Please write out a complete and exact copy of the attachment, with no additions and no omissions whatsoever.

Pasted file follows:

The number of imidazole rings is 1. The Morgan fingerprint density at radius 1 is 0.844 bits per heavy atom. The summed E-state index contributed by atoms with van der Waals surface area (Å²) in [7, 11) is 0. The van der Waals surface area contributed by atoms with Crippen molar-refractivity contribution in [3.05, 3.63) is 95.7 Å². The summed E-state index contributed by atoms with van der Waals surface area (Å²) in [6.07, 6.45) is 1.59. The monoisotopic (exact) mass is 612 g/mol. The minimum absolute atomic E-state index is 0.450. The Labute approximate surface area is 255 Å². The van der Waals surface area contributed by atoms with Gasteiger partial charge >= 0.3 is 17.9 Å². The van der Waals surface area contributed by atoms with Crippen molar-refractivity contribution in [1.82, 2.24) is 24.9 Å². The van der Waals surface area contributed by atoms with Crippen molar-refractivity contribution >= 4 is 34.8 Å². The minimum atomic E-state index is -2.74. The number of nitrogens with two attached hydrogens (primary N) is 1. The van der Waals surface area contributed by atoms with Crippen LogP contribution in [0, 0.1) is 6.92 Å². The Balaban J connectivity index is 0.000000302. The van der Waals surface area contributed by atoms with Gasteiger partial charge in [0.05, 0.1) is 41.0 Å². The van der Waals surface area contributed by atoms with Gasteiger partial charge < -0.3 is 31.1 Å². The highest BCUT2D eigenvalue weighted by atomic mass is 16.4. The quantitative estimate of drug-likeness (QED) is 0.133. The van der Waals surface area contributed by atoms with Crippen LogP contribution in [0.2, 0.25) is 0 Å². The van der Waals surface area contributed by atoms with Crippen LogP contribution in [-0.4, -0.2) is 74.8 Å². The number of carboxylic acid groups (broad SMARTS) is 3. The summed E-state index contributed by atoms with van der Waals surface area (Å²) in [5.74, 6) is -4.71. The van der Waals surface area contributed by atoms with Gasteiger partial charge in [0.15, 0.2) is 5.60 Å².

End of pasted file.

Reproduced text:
The number of imidazole rings is 1. The Morgan fingerprint density at radius 1 is 0.844 bits per heavy atom. The summed E-state index contributed by atoms with van der Waals surface area (Å²) in [7, 11) is 0. The van der Waals surface area contributed by atoms with Crippen molar-refractivity contribution in [3.05, 3.63) is 95.7 Å². The summed E-state index contributed by atoms with van der Waals surface area (Å²) in [6.07, 6.45) is 1.59. The monoisotopic (exact) mass is 612 g/mol. The minimum absolute atomic E-state index is 0.450. The Labute approximate surface area is 255 Å². The van der Waals surface area contributed by atoms with Gasteiger partial charge >= 0.3 is 17.9 Å². The van der Waals surface area contributed by atoms with Crippen molar-refractivity contribution in [1.82, 2.24) is 24.9 Å². The van der Waals surface area contributed by atoms with Crippen molar-refractivity contribution >= 4 is 34.8 Å². The minimum atomic E-state index is -2.74. The number of nitrogens with two attached hydrogens (primary N) is 1. The van der Waals surface area contributed by atoms with Crippen LogP contribution in [0, 0.1) is 6.92 Å². The Balaban J connectivity index is 0.000000302. The van der Waals surface area contributed by atoms with Gasteiger partial charge in [0.05, 0.1) is 41.0 Å². The van der Waals surface area contributed by atoms with Gasteiger partial charge < -0.3 is 31.1 Å². The highest BCUT2D eigenvalue weighted by atomic mass is 16.4. The quantitative estimate of drug-likeness (QED) is 0.133. The van der Waals surface area contributed by atoms with Crippen LogP contribution in [0.2, 0.25) is 0 Å². The van der Waals surface area contributed by atoms with Crippen LogP contribution in [-0.4, -0.2) is 74.8 Å². The number of carboxylic acid groups (broad SMARTS) is 3. The summed E-state index contributed by atoms with van der Waals surface area (Å²) in [5.74, 6) is -4.71. The van der Waals surface area contributed by atoms with Gasteiger partial charge in [0.15, 0.2) is 5.60 Å².